Drinking at a bar during the day rarely appeals to me. I tried it back in 1994 and it didn’t go well. I went alone to one of the Madison Street joints. I didn’t know anyone there and didn’t exchange a word except to order a pint. It was an older crowd. They were mostly retired guys, with ideal schedules for day drinking.

The Urban Dictionary defines day drinking as consuming alcohol between 11:30 a.m. and 6 p.m. I already knew the pitfalls of day drinking but decided to give it another try. I went to one of the Madison Street joints to deliver extra copies of the Review to a reader who had requested them.

This time I knew the bartender, who had been a grade school classmate of my sister. I also knew several other guys from my grade school days. We reminisced about Ursuline nuns, classmates we knew and other warm memories of Catholic school. It’s been said that connecting with childhood friends is a plumb line to the past.

These were the kind of guys who were familiar with plumb lines. Many of them were retired tradesmen. It was fun spending a lazy afternoon watching a Cubs game. The conversation was animated but we didn’t solve all the problems of the world. We couldn’t even solve the problems of Forest Park. A restaurant owner and one of her servers came in and discussed the disturbing incidents that have recently plagued Forest Park.

Mostly we kept the conversation light and poked fun at the Cubs who looked like they were going to blow the game. More people came in that I knew, including my second cousin who I had never met. I fit right in with this gray-haired age group.

It got even friendlier when a colleague from the newspaper stopped by. I rarely see anyone from the Review, so it was a pleasure to revive the camaraderie we used to enjoy. We talked shop and vowed to revive our weekly meetings in the newsroom to discuss story ideas and plan articles. In the meantime, the reader I was waiting for was still an hour away.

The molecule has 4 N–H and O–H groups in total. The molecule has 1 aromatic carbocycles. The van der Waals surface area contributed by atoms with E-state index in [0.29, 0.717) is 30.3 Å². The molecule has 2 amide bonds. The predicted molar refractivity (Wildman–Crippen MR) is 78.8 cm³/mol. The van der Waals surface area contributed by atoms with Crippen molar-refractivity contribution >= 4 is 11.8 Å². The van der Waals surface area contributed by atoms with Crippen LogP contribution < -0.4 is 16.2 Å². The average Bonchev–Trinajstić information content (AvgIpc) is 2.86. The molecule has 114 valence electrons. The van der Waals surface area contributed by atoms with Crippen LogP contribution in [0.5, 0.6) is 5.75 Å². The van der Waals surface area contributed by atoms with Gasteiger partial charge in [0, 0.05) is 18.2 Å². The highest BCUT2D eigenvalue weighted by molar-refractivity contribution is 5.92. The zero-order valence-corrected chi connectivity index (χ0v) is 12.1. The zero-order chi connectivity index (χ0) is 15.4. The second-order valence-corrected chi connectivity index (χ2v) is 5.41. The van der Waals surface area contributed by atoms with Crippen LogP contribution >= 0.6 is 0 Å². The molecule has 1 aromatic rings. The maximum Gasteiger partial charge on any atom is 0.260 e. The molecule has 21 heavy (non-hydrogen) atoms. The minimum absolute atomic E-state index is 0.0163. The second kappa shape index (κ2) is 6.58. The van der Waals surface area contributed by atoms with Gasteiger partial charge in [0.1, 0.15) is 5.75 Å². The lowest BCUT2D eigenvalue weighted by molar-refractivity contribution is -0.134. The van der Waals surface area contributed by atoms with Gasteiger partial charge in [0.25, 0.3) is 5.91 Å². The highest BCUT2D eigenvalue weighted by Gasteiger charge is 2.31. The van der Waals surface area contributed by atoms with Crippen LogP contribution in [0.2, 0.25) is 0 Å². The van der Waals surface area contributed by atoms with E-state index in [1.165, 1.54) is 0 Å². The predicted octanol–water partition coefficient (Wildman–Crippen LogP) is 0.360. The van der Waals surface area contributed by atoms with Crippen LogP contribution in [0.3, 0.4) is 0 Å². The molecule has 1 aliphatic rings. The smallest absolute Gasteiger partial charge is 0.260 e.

This left me little choice but to order another pint. Something magical happens when you day-drink your third beer. The bar isn’t boring. It’s the greatest place you’ve ever been. The daytime atmosphere is relaxed and comfortable. I once conducted a survey of bartenders in town and found the happiest ones worked the day shift.

Their job gives them the chance to socialize with regular customers and friends. They don’t worry about rowdy patrons or breaking up fights. I wondered whether day drinking might also be a good fit for me. After all, I’m retired and every day feels like Friday. It’s also good to get out and see people, rather than isolate at home. Even watching baseball is more fun when you’re surrounded by fans.

The Cubs pulled out a win and the woman I was waiting for finally arrived. It was approaching 6 p.m., the cut-off for day drinking. I had easily conversed with the retired guys, as well as some younger acquaintances. I didn’t feel quite ready to join the “Jeopardy” crowd, though, which is another cool day-drinking activity.

I feel fortunate to live in Forest Park, where there are so many daytime hangouts. Most of these joints are an easy walk from my home. So I’m going to give day drinking another try. If you’re looking for retirees to watch sports with, or answer game show questions, I guess I’m now one of those guys.

John Rice

John Rice is a columnist/novelist who has seen his family thrive in Forest Park. He has published two books set in the village: The Ghost of Cleopatra and The Doll with the Sad Face.